procedure TMyWidget.DoSomeSprocketWork;
var
  SomeSprocket: ISprocket
begin
  SomeSprocket := TSprocket.Create
  SomeSprocket.DoSprocketyStuff
end;

you are still creating a dependency on that particular class. Your uses clause still has to include the unit for that class, and your code is explicitly tied to that particular implementation.  Using the interface is a step in the right direction – using an interface makes you not have to worry about memory management – but you still end up with dependency on a specific implementation.  And we agree that a dependency on a specific implementation should be avoided, right? 

So, we agree that calling Create causes a hard-coded dependency and that it is bad.  And if you think about it, anytime you call create in one class, you create a dependency.  One reason such dependencies are bad is that it makes your code hard to test.  True and proper unit testing means that each class should be able to be tested in isolation.  If ClassA is irrevocably dependent on ClassB, then you cannot test ClassA without invoking ClassB.  You can’t easily provide a mock class for ClassB either.  Thus, a call to Create can make your code hard to test. 

Following SOLID

But there’s yet another reason to avoid calling Create – the ‘S’ in the SOLID principles.  The ‘S’  stands for the “Single Responsibility Principle” which is “the notion that an object should have only a single responsibility.”  If your class has a mission and it is creating stuff to do that mission, then it actually has multiple responsibilities – doing its mission and  creating stuff.  That’s two things, not one.  Instead, let your class do it’s main mission, and leave creating stuff up to another class whose main mission it is to create stuff.   Plus,  if you have dug into the SOLID principles, you know that the ‘D’ stands for the “Dependency Inversion Principle” which is the notion that “one should depend upon abstractions [and] not depend upon concretions.”  Or, as you might have heard me say say “Program against abstractions, not against implementations”.  (And of course, it wasn’t me that said that – it was Erich Gamma of  “Gang of Four ” fame.)

And where does that leave us?  Well, right back with not calling Create, and having a class whose specific, single purpose in life is to create stuff for you.  Sound familiar?  It should, we just described either a class based on the Factory pattern, or a Dependency Injection container. 

So, in the end, the code you’d write would end up looking like:

procedure TMyWidget.DoSomeSprocketWork;
var
  SomeSprocket: ISprocket
begin
  SomeSprocket := SprocketFactory.GetSprocket;
  // Or maybe something like
  // SomeSprocket := MyDIContainer.GetImplementation<ISprocket>('Basic');
  SomeSprocket.DoSprocketyStuff
end;

That way, there is no Create call, and thus you aren’t creating any dependency other than on the interface.  You get instances of your objects from a Factory or from a Dependency Injection container  -- and either one can produce any implementation you want or ask for without creating a dependency.   Either way, it gives you control over how the interface is implemented without coupling to that implementation. You could even add a parameter to the GetSprocket call to ask for a specific kind of Sprocket implementation, and even that wouldn’t cause you to be dependent on that implementation.  

In the end, calling Create merely causes a dependency, takes brain cycles, and violates the SOLID principle.  No wonder you shouldn’t use it much!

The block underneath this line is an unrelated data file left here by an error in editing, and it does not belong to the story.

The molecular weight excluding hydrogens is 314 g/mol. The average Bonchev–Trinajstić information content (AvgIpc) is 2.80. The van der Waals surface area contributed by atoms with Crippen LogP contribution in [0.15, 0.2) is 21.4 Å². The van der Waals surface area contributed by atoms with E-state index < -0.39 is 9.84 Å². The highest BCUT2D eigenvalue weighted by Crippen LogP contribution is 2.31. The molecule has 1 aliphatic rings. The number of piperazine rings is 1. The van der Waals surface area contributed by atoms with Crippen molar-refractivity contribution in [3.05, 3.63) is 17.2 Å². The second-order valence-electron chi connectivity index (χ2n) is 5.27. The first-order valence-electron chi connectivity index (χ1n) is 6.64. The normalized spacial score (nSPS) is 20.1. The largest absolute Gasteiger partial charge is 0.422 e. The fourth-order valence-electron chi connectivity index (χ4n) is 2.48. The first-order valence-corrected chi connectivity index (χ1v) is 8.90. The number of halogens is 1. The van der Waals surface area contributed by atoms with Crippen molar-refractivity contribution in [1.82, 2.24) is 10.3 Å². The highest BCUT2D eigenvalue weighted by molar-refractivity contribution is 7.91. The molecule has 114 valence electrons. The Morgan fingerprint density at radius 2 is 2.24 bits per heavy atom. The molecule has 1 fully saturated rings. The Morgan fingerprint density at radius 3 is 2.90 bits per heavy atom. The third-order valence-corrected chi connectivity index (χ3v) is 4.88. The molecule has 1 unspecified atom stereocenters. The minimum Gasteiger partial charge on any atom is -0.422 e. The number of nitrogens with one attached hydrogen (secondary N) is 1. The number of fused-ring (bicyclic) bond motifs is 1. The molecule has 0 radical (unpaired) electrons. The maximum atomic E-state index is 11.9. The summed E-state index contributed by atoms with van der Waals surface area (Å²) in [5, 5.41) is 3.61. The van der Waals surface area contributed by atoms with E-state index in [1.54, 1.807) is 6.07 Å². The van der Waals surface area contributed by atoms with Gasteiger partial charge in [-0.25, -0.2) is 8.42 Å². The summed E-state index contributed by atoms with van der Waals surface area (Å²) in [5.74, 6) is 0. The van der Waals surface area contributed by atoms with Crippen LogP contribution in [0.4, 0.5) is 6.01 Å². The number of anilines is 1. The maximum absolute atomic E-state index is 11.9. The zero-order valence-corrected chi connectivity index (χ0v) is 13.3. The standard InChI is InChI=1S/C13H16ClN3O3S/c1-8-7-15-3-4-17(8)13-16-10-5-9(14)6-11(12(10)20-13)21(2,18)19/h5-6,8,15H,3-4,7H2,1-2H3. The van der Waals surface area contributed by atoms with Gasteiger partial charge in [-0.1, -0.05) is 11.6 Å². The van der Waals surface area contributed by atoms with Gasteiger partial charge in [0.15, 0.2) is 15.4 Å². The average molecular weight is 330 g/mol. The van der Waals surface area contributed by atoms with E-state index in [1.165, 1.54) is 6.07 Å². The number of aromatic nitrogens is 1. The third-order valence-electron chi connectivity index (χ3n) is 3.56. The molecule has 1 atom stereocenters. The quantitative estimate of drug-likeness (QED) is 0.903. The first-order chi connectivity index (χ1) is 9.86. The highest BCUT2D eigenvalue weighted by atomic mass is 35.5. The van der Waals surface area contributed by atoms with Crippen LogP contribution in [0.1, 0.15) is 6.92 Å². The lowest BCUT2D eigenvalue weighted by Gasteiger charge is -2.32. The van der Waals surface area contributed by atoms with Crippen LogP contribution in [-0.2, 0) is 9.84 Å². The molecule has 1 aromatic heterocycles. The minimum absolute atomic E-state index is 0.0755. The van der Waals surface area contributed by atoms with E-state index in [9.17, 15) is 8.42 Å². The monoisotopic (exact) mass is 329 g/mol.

So then the question becomes, When should you call Create? Well, I’m glad you asked. I’ll answer that in a future post.  Winking smile

Why You Should Be Using Interfaces

By Nick at January 22, 2012 21:15
Filed Under: Software Development, Delphi

I’ve been railing on why you should be coding against interfaces, and a number of you have been asking me to write an article about it, so I did.  It turned out to be pretty long, so rather than make it a blog post, I turned it into an article.

Why You Should be Using Interfaces and not Direct References

Flotsam and Jetsam #53

By Nick at January 18, 2012 09:20
Filed Under: Flotsam and Jetsam

Why I Prefer Android to iOS

By Nick at January 16, 2012 19:54
Filed Under: TechBiz, Tech Stuff, General

I have an Android phone – a Samsung Nexus S 4G which I love. It’s a "pure Google” phone in that it’s sponsored by Google and doesn’t have any of the vendor specific stuff on it that some of the carriers like to include.  And as you know, I just bought an Amazon Kindle which has a version of Android on it.  I’m still saving up for a full-fledged, 10 inch Android tablet.  I really like Android. 

And I have no interest at all in the iPhone, the iPad, and their accompanying operating system, iOS.

So I thought I’d explain why.  There are a number of reasons why I like Android and generally avoid Apple.  Here they are:

First, I really like that Android has the notion of a desktop similar to Windows.  On it you can place all kinds of things called “widgets’ – clocks, weather updates, twitter feeds, Facebook timelines, and shortcuts.   They are all available instantly on the pages of your desktop.  You can put almost anything you want on your multiple pages of the desktop.  I have one touch access to turning on and off things like WiFi and sound.  I can turn on the “Flashlight” (the camera flash) with a single touch of my desktop.  I can read news headlines just by swiping to my “news page”.  That’s a lot of power without having to hunt for and find a specific app.  The desktop on iOS (if you can call it that) is nothing but a listing of the applications on the device.  That’s fine as far as it goes, but the Android desktop provides a lot of very valuable and cool functionality.  I find that very useful.